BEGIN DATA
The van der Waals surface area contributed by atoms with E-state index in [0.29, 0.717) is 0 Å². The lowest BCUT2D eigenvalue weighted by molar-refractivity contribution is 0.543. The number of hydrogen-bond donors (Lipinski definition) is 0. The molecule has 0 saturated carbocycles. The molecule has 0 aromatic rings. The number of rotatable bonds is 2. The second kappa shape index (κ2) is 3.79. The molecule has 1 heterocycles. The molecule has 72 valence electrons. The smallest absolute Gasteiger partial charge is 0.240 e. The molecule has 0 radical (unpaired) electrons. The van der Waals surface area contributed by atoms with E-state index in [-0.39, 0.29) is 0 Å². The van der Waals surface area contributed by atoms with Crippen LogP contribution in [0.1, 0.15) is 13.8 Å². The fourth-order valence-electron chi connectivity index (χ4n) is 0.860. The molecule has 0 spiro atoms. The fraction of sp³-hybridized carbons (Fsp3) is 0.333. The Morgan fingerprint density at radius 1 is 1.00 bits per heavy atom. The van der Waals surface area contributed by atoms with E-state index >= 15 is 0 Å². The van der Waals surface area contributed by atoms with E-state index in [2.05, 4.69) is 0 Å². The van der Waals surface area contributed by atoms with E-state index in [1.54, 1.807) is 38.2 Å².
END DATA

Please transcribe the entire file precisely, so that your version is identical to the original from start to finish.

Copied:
The van der Waals surface area contributed by atoms with E-state index in [0.29, 0.717) is 0 Å². The lowest BCUT2D eigenvalue weighted by molar-refractivity contribution is 0.543. The number of hydrogen-bond donors (Lipinski definition) is 0. The molecule has 0 saturated carbocycles. The molecule has 0 aromatic rings. The number of rotatable bonds is 2. The second kappa shape index (κ2) is 3.79. The molecule has 1 heterocycles. The molecule has 72 valence electrons. The smallest absolute Gasteiger partial charge is 0.240 e. The molecule has 0 radical (unpaired) electrons. The van der Waals surface area contributed by atoms with E-state index in [-0.39, 0.29) is 0 Å². The van der Waals surface area contributed by atoms with Crippen LogP contribution in [0.1, 0.15) is 13.8 Å². The fourth-order valence-electron chi connectivity index (χ4n) is 0.860. The molecule has 0 spiro atoms. The fraction of sp³-hybridized carbons (Fsp3) is 0.333. The Morgan fingerprint density at radius 1 is 1.00 bits per heavy atom. The van der Waals surface area contributed by atoms with E-state index >= 15 is 0 Å². The van der Waals surface area contributed by atoms with E-state index in [2.05, 4.69) is 0 Å². The van der Waals surface area contributed by atoms with E-state index in [1.54, 1.807) is 38.2 Å².